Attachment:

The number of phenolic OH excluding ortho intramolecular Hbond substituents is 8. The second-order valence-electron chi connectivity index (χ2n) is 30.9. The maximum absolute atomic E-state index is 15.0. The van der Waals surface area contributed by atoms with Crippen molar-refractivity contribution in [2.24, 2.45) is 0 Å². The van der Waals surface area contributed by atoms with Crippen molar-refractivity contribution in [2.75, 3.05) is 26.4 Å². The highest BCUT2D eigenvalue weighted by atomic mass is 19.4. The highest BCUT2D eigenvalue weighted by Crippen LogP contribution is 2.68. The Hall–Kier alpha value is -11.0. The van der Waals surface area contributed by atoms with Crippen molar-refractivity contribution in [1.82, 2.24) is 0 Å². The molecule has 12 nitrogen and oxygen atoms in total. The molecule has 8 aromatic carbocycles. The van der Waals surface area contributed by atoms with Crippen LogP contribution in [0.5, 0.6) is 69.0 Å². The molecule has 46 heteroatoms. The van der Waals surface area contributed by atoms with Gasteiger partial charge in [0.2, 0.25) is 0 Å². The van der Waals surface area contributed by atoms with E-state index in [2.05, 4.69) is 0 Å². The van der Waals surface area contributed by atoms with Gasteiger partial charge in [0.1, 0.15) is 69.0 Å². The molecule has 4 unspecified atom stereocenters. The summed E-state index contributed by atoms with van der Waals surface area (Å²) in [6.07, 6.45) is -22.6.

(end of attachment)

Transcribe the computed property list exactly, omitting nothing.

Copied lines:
The number of phenolic OH excluding ortho intramolecular Hbond substituents is 8. The second-order valence-electron chi connectivity index (χ2n) is 30.9. The maximum absolute atomic E-state index is 15.0. The van der Waals surface area contributed by atoms with Crippen molar-refractivity contribution in [2.24, 2.45) is 0 Å². The van der Waals surface area contributed by atoms with Crippen molar-refractivity contribution in [2.75, 3.05) is 26.4 Å². The highest BCUT2D eigenvalue weighted by atomic mass is 19.4. The highest BCUT2D eigenvalue weighted by Crippen LogP contribution is 2.68. The Hall–Kier alpha value is -11.0. The van der Waals surface area contributed by atoms with Crippen molar-refractivity contribution in [1.82, 2.24) is 0 Å². The molecule has 12 nitrogen and oxygen atoms in total. The molecule has 8 aromatic carbocycles. The van der Waals surface area contributed by atoms with Crippen LogP contribution in [0.5, 0.6) is 69.0 Å². The molecule has 46 heteroatoms. The van der Waals surface area contributed by atoms with Gasteiger partial charge in [0.2, 0.25) is 0 Å². The van der Waals surface area contributed by atoms with E-state index in [2.05, 4.69) is 0 Å². The van der Waals surface area contributed by atoms with Gasteiger partial charge in [0.1, 0.15) is 69.0 Å². The molecule has 4 unspecified atom stereocenters. The summed E-state index contributed by atoms with van der Waals surface area (Å²) in [6.07, 6.45) is -22.6.